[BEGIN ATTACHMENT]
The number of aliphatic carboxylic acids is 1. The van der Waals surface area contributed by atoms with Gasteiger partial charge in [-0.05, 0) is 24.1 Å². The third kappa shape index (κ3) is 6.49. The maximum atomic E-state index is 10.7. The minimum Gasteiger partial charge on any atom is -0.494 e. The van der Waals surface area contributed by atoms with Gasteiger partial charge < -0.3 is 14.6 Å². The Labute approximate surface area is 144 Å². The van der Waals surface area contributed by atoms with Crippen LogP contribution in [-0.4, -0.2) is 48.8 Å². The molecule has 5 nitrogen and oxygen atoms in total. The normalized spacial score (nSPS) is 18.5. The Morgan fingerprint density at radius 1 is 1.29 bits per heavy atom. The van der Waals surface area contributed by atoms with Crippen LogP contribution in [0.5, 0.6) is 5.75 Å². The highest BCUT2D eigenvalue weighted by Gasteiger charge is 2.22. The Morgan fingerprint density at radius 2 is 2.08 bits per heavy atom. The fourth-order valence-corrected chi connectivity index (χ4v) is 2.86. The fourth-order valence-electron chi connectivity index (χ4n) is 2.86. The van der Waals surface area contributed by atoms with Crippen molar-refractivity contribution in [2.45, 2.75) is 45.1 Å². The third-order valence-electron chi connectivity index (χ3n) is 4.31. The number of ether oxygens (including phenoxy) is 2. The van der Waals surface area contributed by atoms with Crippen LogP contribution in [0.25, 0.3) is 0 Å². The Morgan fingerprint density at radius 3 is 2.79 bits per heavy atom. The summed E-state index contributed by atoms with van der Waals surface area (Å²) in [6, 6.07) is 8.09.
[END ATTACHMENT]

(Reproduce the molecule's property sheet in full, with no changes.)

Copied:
The number of aliphatic carboxylic acids is 1. The van der Waals surface area contributed by atoms with Gasteiger partial charge in [-0.05, 0) is 24.1 Å². The third kappa shape index (κ3) is 6.49. The maximum atomic E-state index is 10.7. The minimum Gasteiger partial charge on any atom is -0.494 e. The van der Waals surface area contributed by atoms with Gasteiger partial charge < -0.3 is 14.6 Å². The Labute approximate surface area is 144 Å². The van der Waals surface area contributed by atoms with Crippen LogP contribution in [-0.4, -0.2) is 48.8 Å². The molecule has 5 nitrogen and oxygen atoms in total. The normalized spacial score (nSPS) is 18.5. The Morgan fingerprint density at radius 1 is 1.29 bits per heavy atom. The van der Waals surface area contributed by atoms with Crippen LogP contribution in [0.5, 0.6) is 5.75 Å². The highest BCUT2D eigenvalue weighted by Gasteiger charge is 2.22. The Morgan fingerprint density at radius 2 is 2.08 bits per heavy atom. The fourth-order valence-corrected chi connectivity index (χ4v) is 2.86. The fourth-order valence-electron chi connectivity index (χ4n) is 2.86. The van der Waals surface area contributed by atoms with Crippen molar-refractivity contribution in [2.45, 2.75) is 45.1 Å². The third-order valence-electron chi connectivity index (χ3n) is 4.31. The number of ether oxygens (including phenoxy) is 2. The van der Waals surface area contributed by atoms with Crippen LogP contribution in [0.25, 0.3) is 0 Å². The Morgan fingerprint density at radius 3 is 2.79 bits per heavy atom. The summed E-state index contributed by atoms with van der Waals surface area (Å²) in [6, 6.07) is 8.09.